MongoDB pitfall checklist

Query Issues

Concerns while interacting with MongoDB:

Queries are case sensitive

Either create data in a known-case or use proper case on queries.

Mongo doesn't enforce data types

Make sure to use the correct data type (string, int, etc).

Updates are automatically limited to one document

Set the 'multi' option to true to update multiple documents.

     upsert: <boolean>,
     multi: <boolean>,
     writeConcern: <document>

Example of updating 2 records simultaneously:

> db.customers.update({age: {$gte: 21}}, {$set: {can_buy_alcohol: true}}, false, true)


> WriteResult({ "nMatched" : 2, "nUpserted" : 0, "nModified" : 2 })
Zero Joins

If more than one collection needs accessed, more than one query is needed. Redesign schemas to address this.


Be aware that Mongo uses collection-level blocking.


Mongo only supports single document atomicity.

Scaling Issues

Concerns while scaling MongoDB:

Mongo will not shard a collection over 256G

Shard before reaching this threshold.

Sharding data

Sharding is done to increase performance when a replica set is too slow. Shard early... preferably before reaching 80% of capacity. Stopping and resizing machines is MUCH quicker than migrating thousands of chunks of data.

Shard keys can't be updated in a document

The only solution is to remove the document and re-insert it.

Unique indexes and sharding

If you need to ensure that a field is always unique in a sharded collection, there are three options:

  • Enforce uniqueness of the shard key. MongoDB can enforce uniqueness for the shard key. For compound shard keys, MongoDB will enforce uniqueness on the entire key combination, and not for a specific component of the shard key. You cannot specify a unique constraint on a hashed index.

  • Use a secondary collection to enforce uniqueness. Create a minimal collection that only contains the unique field and a reference to a document in the main collection. If you always insert into a secondary collection before inserting to the main collection, MongoDB will produce an error if you attempt to use a duplicate key.If you have a small data set, you may not need to shard this collection and you can create multiple unique indexes. Otherwise you can shard on a single unique key.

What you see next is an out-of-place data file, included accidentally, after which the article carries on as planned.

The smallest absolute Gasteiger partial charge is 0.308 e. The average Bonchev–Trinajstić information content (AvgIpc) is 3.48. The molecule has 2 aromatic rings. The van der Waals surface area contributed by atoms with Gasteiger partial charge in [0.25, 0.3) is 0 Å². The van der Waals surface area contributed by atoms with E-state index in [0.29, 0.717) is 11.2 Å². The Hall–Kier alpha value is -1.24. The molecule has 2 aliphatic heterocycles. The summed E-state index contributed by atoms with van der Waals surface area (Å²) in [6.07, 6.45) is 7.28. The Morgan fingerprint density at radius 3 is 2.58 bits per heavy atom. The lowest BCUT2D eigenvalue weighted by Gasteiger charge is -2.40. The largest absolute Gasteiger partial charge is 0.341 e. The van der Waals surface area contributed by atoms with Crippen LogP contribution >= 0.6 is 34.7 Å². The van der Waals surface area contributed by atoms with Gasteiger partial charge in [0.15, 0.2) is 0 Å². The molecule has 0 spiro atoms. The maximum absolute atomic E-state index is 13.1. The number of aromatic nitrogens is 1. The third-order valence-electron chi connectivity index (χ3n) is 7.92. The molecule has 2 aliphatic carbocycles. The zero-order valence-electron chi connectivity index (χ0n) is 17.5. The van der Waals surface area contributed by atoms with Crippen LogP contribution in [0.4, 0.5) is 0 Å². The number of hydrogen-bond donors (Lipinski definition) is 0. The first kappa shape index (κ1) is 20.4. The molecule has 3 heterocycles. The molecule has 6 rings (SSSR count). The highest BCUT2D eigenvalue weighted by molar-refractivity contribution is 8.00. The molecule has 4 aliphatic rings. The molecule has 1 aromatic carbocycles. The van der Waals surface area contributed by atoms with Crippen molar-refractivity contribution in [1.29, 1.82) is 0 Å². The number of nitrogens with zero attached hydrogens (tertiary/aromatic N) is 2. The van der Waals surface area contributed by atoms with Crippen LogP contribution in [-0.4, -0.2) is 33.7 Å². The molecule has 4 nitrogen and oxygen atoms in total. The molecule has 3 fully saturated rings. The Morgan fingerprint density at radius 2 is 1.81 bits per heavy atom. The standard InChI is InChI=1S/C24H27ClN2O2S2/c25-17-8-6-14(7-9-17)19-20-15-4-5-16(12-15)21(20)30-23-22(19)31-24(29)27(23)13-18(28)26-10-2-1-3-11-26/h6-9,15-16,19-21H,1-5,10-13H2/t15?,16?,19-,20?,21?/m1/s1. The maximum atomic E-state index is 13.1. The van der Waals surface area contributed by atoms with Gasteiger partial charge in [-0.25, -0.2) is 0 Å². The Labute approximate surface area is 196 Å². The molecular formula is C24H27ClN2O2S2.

• Use guaranteed unique identifiers. Universally unique identifiers (i.e. UUID) like the ObjectId are guaranteed to be unique.

Choose the correct shard key

A few topics to review before picking a shard key:

  • Immutable Shard keys
  • Hashed Shard Keys
  • Impacts of Shard Keys on Cluster Operations, including Write Scaling, Querying and Invisible chunks

Systematic Issues

Network, server, data integrity concerns:

Available RAM

Make sure working sets fit into memory.

Process limits in Linux

Permanently increase hard and soft limits over 4k for open file / user processes for Mongo on Linux if experiencing segfaults under load.

Document Sizes

Keep documents under 16M each. If you need to go above 16M, look at GridFS

No Authentication by default

Secure it using a firewall and binding it to the correct interface, or enable authentication.

Traffic to and from Mongo is unencrypted

If it needs to be run over a public connection, compile a version of Mongo with SSL support enabled.

Disable NUMA

NUMA doesn't play well with Mongo (or MySQL, or probably any other database either).

When using Replica Sets, use an odd number

If one node fails, the rest of the set will go read-only. The remaining nodes won't have enough votes to get to a quorum. A better route is arbiters, which vote as normal but doesn't store any user data so it lowers server size.

Data Integrity Issues

Concerns about data integrity using MongoDB:

Data loss with Replica Sets on failure

On a node failure or failover, data that gets 'missed' will be in the rollover directory. Always check it after a failure scenario.

Write failure

Use safe writes or use getLastError to confirm writes.


Journaling reduces flushes to disk from 60 seconds to 100ms. Do not disable journaling.

Journal allocation times

Use the flag -nopreallocj to disable pre-allocation if your disks or file system is super slow.